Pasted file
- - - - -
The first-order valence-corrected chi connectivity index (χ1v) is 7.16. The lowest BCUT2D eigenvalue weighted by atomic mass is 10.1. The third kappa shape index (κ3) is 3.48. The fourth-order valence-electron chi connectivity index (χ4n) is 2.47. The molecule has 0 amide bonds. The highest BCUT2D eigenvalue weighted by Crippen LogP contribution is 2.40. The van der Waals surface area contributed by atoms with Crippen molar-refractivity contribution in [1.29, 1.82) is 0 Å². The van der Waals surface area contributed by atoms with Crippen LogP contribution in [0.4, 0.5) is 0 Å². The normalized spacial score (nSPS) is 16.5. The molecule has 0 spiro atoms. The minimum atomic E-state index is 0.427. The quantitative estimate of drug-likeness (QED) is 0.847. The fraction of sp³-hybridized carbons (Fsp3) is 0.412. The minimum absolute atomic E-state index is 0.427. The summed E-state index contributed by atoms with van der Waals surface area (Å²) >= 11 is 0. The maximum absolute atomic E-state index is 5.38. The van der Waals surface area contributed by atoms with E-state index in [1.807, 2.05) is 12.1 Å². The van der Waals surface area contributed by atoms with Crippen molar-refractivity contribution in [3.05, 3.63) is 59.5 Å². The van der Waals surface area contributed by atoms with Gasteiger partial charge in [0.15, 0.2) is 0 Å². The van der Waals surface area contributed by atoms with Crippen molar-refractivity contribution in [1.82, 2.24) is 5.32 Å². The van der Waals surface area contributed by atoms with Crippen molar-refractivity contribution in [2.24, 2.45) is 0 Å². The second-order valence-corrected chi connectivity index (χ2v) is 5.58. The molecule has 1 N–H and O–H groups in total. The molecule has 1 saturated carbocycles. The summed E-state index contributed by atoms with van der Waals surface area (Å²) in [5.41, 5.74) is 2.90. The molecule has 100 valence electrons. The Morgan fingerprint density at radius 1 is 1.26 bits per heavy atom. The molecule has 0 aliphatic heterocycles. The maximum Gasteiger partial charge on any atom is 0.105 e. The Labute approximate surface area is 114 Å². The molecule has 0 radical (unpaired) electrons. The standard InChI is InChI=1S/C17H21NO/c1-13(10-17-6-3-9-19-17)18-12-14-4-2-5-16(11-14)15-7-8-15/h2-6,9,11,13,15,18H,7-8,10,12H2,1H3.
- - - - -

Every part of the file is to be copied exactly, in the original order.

The first-order valence-corrected chi connectivity index (χ1v) is 7.16. The lowest BCUT2D eigenvalue weighted by atomic mass is 10.1. The third kappa shape index (κ3) is 3.48. The fourth-order valence-electron chi connectivity index (χ4n) is 2.47. The molecule has 0 amide bonds. The highest BCUT2D eigenvalue weighted by Crippen LogP contribution is 2.40. The van der Waals surface area contributed by atoms with Crippen molar-refractivity contribution in [1.29, 1.82) is 0 Å². The van der Waals surface area contributed by atoms with Crippen LogP contribution in [0.4, 0.5) is 0 Å². The normalized spacial score (nSPS) is 16.5. The molecule has 0 spiro atoms. The minimum atomic E-state index is 0.427. The quantitative estimate of drug-likeness (QED) is 0.847. The fraction of sp³-hybridized carbons (Fsp3) is 0.412. The minimum absolute atomic E-state index is 0.427. The summed E-state index contributed by atoms with van der Waals surface area (Å²) >= 11 is 0. The maximum absolute atomic E-state index is 5.38. The van der Waals surface area contributed by atoms with E-state index in [1.807, 2.05) is 12.1 Å². The van der Waals surface area contributed by atoms with Crippen molar-refractivity contribution in [3.05, 3.63) is 59.5 Å². The van der Waals surface area contributed by atoms with Gasteiger partial charge in [0.15, 0.2) is 0 Å². The van der Waals surface area contributed by atoms with Crippen molar-refractivity contribution in [1.82, 2.24) is 5.32 Å². The van der Waals surface area contributed by atoms with Crippen molar-refractivity contribution in [2.24, 2.45) is 0 Å². The second-order valence-corrected chi connectivity index (χ2v) is 5.58. The molecule has 1 N–H and O–H groups in total. The molecule has 1 saturated carbocycles. The summed E-state index contributed by atoms with van der Waals surface area (Å²) in [5.41, 5.74) is 2.90. The molecule has 100 valence electrons. The Morgan fingerprint density at radius 1 is 1.26 bits per heavy atom. The molecule has 0 aliphatic heterocycles. The maximum Gasteiger partial charge on any atom is 0.105 e. The Labute approximate surface area is 114 Å². The molecule has 0 radical (unpaired) electrons. The standard InChI is InChI=1S/C17H21NO/c1-13(10-17-6-3-9-19-17)18-12-14-4-2-5-16(11-14)15-7-8-15/h2-6,9,11,13,15,18H,7-8,10,12H2,1H3.